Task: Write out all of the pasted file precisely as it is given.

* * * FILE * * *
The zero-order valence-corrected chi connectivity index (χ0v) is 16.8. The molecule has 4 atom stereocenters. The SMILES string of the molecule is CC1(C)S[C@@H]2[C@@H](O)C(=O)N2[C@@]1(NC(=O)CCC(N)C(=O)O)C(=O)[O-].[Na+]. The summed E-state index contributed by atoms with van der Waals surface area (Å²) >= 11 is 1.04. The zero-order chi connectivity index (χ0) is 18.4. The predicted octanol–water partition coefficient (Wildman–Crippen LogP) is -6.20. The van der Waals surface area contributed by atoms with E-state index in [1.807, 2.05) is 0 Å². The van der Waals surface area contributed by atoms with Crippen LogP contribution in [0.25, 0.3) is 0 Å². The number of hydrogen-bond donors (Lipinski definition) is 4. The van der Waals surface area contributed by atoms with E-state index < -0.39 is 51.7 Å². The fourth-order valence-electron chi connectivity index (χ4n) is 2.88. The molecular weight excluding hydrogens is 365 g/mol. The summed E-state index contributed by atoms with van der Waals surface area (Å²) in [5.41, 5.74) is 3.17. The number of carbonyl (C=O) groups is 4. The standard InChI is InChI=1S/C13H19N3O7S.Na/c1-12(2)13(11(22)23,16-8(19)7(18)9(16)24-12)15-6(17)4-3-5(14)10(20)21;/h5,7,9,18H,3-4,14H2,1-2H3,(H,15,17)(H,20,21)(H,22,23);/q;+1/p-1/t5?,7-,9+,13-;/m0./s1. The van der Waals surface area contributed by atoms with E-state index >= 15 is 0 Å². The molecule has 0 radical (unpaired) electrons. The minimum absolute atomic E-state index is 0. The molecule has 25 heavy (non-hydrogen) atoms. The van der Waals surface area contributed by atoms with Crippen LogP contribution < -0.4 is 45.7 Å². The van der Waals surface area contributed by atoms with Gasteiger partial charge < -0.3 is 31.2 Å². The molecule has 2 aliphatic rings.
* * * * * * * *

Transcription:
The zero-order valence-corrected chi connectivity index (χ0v) is 16.8. The molecule has 4 atom stereocenters. The SMILES string of the molecule is CC1(C)S[C@@H]2[C@@H](O)C(=O)N2[C@@]1(NC(=O)CCC(N)C(=O)O)C(=O)[O-].[Na+]. The summed E-state index contributed by atoms with van der Waals surface area (Å²) >= 11 is 1.04. The zero-order chi connectivity index (χ0) is 18.4. The predicted octanol–water partition coefficient (Wildman–Crippen LogP) is -6.20. The van der Waals surface area contributed by atoms with E-state index in [1.807, 2.05) is 0 Å². The van der Waals surface area contributed by atoms with Crippen LogP contribution in [0.25, 0.3) is 0 Å². The number of hydrogen-bond donors (Lipinski definition) is 4. The van der Waals surface area contributed by atoms with E-state index < -0.39 is 51.7 Å². The fourth-order valence-electron chi connectivity index (χ4n) is 2.88. The molecular weight excluding hydrogens is 365 g/mol. The summed E-state index contributed by atoms with van der Waals surface area (Å²) in [5.41, 5.74) is 3.17. The number of carbonyl (C=O) groups is 4. The standard InChI is InChI=1S/C13H19N3O7S.Na/c1-12(2)13(11(22)23,16-8(19)7(18)9(16)24-12)15-6(17)4-3-5(14)10(20)21;/h5,7,9,18H,3-4,14H2,1-2H3,(H,15,17)(H,20,21)(H,22,23);/q;+1/p-1/t5?,7-,9+,13-;/m0./s1. The van der Waals surface area contributed by atoms with E-state index >= 15 is 0 Å². The molecule has 0 radical (unpaired) electrons. The minimum absolute atomic E-state index is 0. The molecule has 25 heavy (non-hydrogen) atoms. The van der Waals surface area contributed by atoms with Crippen LogP contribution < -0.4 is 45.7 Å². The van der Waals surface area contributed by atoms with Gasteiger partial charge < -0.3 is 31.2 Å². The molecule has 2 aliphatic rings.